Ammi Was Right
I knew the basics of survival. My mother had already given up on trying to confine my unmanageable bouts of adventure and had resigned instead to teaching me a few life hacks in the hope of preventing my untimely death. Or that is how she used to put it in order to emphasize on the gravity of the situation. To her, there was no transition from normal health to injury and from injury to demise. For her, every day was perfectly radiant until a demon pounced on me and gobbled me up for good.
So, when the faint snap of a twig ascended from the ground in my vicinity, my ears shot up like a rabbit's and I froze midway in my gallop. It did not take long for the slivers of sunlight to tear through the high canopy and reflect off the skin of a dark, glistening mass, slowly emerging from the shadows of a concealed bush. I shut my eyes in reflex, in accordance with my mother's lessons and began humming in the tone of a pious devotee,
"If anything moves that isn't wind, hold your ground and stand still."
Having chanted it five times, I began opening my eyes at a snail's pace. The blurred sight of my nemesis began to cleanse itself and by the time my eyes were wide open, I could see my reflection in hers. I watched her arch back slowly, lower itself but maintaining her glare all the while. She eventually turned around and left in the same sinuous grace with which she had arrived.
The snake was gone.
Ammi was right, I recalled while panting at the door of our bungalow,
"Innocence and honesty are immune to evil."
This incident happened a week ago. Seven days hence, seated at the breakfast table, I watched something change in my Ammi's demeanor. "Finish your cereals", she nudged me with an uncharacteristic urgency in her voice.
"We're going someplace today. I've built you a home in the woods like you always wanted!", she finished with a feigned smile.
Even though I've always behaved to the contrary, I do not blame her for having tried to convert me into a hermit. Because our house and its surroundings did not essentially exude an assurance of security, Ammi was right in her concern for my wellbeing. Our bungalow was a withering mass of dilapidated woods, entrenched within miles and miles of unforgiving woods. Presently, it housed my father, Colonel Debdut Banerjee, now retired after having served twenty years as an Army Doctor, my mother Asifa Hameed and me, their seven-year-old runt. My father still practised in private and operated within those walls on anyone who came to him in need.
He was pacing in his study when Ammi took me by my hand a went back around the house to a little enclosure behind the Peepal trees. At first, I could not figure out what I was looking at. It was only when she pointed out that I realized how she'd dug a hole in the ground and covered it with branches and twigs and a little opening that was barely enough for me to glide through. She kissed me on my forehead and asked me to remember everything she had taught.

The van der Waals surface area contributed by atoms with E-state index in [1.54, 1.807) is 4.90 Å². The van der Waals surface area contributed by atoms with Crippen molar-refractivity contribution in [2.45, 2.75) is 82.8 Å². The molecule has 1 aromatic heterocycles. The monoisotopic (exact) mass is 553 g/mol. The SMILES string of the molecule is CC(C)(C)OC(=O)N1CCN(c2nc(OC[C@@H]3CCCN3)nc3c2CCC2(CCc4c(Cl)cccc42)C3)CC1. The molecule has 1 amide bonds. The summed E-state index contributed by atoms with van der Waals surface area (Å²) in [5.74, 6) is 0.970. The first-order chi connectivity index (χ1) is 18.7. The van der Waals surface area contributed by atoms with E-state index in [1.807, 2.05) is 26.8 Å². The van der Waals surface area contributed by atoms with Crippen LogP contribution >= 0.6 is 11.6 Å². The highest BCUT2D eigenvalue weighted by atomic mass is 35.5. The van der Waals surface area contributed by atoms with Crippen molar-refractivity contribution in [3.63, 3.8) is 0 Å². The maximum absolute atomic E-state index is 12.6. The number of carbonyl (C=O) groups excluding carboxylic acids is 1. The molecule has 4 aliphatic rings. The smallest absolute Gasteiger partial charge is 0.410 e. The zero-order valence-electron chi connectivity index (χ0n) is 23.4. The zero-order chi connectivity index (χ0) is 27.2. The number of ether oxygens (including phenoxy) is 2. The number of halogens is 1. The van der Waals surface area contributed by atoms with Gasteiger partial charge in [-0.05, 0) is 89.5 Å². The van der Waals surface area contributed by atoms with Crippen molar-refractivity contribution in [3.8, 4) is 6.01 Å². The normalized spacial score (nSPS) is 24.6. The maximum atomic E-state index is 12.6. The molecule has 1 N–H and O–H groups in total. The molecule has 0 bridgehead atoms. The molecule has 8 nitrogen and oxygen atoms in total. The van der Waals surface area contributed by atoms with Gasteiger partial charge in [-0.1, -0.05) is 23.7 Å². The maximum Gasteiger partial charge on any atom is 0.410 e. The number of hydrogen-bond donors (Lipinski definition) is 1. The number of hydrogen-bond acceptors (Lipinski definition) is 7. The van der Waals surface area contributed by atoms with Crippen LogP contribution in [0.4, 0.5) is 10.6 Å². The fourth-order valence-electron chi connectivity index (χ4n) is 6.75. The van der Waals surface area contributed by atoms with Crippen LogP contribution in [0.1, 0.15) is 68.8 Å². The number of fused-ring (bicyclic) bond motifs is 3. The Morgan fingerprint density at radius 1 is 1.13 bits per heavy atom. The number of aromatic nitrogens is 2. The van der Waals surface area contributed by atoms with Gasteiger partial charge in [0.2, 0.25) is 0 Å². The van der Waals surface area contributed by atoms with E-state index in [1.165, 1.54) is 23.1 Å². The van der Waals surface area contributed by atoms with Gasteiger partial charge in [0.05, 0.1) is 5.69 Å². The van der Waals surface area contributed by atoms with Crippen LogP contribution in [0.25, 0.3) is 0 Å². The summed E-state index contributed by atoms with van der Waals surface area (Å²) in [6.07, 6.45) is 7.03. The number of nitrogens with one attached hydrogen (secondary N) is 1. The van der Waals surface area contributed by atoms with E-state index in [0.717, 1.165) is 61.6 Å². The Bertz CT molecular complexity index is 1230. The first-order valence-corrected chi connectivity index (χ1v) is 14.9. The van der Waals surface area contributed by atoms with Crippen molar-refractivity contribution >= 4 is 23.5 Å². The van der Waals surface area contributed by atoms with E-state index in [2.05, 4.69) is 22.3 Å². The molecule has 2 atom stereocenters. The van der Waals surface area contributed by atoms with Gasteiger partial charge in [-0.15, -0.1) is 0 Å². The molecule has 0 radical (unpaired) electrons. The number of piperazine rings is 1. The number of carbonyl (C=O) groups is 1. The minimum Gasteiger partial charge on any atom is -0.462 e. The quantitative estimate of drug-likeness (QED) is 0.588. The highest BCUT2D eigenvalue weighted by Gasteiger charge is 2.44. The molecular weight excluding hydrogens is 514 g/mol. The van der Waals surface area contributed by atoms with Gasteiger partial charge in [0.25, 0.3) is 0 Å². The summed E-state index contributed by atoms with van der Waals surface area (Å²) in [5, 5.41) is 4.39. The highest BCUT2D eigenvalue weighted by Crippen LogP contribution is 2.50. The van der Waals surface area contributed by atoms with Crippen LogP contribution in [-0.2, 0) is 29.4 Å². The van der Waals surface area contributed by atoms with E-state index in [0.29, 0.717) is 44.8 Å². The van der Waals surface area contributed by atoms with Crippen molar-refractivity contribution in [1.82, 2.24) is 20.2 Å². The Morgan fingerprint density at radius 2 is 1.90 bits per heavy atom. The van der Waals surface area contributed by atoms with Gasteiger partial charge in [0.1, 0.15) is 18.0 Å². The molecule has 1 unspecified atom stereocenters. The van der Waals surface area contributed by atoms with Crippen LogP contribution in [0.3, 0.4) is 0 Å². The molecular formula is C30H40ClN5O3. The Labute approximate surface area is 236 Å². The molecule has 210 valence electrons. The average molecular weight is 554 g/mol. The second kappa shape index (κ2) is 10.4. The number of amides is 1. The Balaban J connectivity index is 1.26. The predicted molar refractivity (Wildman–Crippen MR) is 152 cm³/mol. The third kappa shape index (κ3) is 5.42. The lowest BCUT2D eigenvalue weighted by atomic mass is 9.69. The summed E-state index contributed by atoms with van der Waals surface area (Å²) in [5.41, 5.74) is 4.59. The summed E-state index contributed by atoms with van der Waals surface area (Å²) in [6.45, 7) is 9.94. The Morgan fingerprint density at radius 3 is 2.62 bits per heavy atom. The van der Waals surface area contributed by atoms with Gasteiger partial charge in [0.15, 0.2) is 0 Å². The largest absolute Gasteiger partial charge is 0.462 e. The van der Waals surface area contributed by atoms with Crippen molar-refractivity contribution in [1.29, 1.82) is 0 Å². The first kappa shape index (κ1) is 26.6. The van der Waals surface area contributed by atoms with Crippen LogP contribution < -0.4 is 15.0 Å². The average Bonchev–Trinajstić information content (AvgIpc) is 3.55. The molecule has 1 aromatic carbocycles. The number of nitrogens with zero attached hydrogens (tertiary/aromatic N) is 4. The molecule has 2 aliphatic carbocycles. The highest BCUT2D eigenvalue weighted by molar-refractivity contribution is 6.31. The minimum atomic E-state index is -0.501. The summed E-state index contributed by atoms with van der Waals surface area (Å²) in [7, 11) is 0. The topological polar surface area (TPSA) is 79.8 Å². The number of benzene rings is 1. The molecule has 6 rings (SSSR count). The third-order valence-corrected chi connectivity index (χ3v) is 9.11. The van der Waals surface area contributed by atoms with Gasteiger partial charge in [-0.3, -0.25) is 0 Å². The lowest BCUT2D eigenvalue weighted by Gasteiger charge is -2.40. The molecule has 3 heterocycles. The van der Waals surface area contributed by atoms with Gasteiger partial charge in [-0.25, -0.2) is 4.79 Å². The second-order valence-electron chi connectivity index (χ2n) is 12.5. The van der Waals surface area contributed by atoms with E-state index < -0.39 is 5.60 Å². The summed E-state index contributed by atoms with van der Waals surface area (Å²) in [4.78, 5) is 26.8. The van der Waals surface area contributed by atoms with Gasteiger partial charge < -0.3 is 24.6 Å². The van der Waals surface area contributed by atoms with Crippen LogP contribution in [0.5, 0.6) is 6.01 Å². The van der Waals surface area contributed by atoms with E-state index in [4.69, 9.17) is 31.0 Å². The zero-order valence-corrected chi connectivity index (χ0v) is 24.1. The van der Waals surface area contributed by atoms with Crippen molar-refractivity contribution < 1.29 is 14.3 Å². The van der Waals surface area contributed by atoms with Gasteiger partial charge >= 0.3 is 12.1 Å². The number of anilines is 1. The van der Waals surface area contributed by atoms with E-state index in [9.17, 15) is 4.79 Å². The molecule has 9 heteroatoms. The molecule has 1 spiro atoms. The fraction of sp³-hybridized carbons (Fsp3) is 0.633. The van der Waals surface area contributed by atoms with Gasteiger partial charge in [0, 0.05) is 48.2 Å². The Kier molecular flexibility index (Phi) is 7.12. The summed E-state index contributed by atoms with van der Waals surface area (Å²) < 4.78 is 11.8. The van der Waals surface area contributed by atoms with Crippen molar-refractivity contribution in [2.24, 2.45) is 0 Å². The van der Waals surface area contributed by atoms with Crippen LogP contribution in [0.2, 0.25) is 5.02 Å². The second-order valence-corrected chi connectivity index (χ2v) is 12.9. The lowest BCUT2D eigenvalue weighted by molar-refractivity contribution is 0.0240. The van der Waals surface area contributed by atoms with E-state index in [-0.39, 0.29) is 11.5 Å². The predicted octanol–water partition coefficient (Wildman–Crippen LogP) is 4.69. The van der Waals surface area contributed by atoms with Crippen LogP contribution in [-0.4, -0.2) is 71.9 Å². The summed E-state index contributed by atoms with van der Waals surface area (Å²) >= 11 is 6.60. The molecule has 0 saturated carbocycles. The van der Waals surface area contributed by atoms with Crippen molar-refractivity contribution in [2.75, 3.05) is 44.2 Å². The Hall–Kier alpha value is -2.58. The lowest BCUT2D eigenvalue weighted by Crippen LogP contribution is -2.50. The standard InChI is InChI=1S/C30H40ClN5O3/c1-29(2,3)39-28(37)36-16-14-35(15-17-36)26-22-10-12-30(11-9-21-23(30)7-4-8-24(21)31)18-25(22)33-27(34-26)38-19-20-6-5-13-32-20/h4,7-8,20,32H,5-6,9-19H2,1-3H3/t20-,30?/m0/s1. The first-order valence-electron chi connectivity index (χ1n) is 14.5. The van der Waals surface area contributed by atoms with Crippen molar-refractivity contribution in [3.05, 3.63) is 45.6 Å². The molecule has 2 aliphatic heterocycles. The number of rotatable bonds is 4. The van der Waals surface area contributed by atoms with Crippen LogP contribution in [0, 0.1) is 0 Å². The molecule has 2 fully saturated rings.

"If you come out in the light, you lose, okay? Stay put." And she left.
I sat there hunched and restless, staring through the only slit my mother had allowed in the nest at my fervent requests. Half an hour later, I heard leaves rustling all around me on a day that had so far been unusually still.
"If anything moves that isn't wind...", I froze on my spot, like I had practiced a million times before. This time too, the Sun extended its fingers through the dense canopy, to shed light on a swarm of creatures crawling up the slope towards my house. The metal on their bodies glistened as they gesticulated to each other in coordinated signals and braced themselves at the threshold of the bungalow.
"Innocence and honesty are immune to evil", I assured myself as I watched the men in masks beaming with the foresight of an assured victory.
I was calm because I knew my parents were praying the same and no harm could befall them. Ammi is never wrong, I had promised myself. I had seen it, felt it in my bones barely a week ago.
What resultantly ensued, ensued in a haze and noise whose limits I was hitherto unused to. My mind swam through a torrent of words like 'betrayal', 'pig', 'religion', 'scum', 'cow', 'Hindu', 'shame', none of which made sense to me no matter what order I put them in. They eventually exited the house; men in saffron huddled in one corner of the courtyard and men with beards in the other. They raised their fire torches in unison and lit up what was left of those dying wooden panels and of the tattered humans inside.
It was then that I realized that the lines around the game were starting to blur. Something did not seem right. I was not allowed to get up, I was not allowed to scream. Ammi was still asking me to believe in her, to follow what she had taught me for so long. The most I could do without betraying her was to prise my fingers at the end of an outstretched arm that was making its way through the slit in the nest in an effort to hold onto anything but oblivion.
And then it went dark.
I woke up, God knows how many hours later, to a fetid smell of ash and charred remains. The blur of my nemesis was slowly cleansing itself into a clearer picture. By the time my eyes were wide open, all I could see was the moon dancing off the shimmer of the snake's eyes. There was no more light, just like Ammi had promised.
It was time to come out.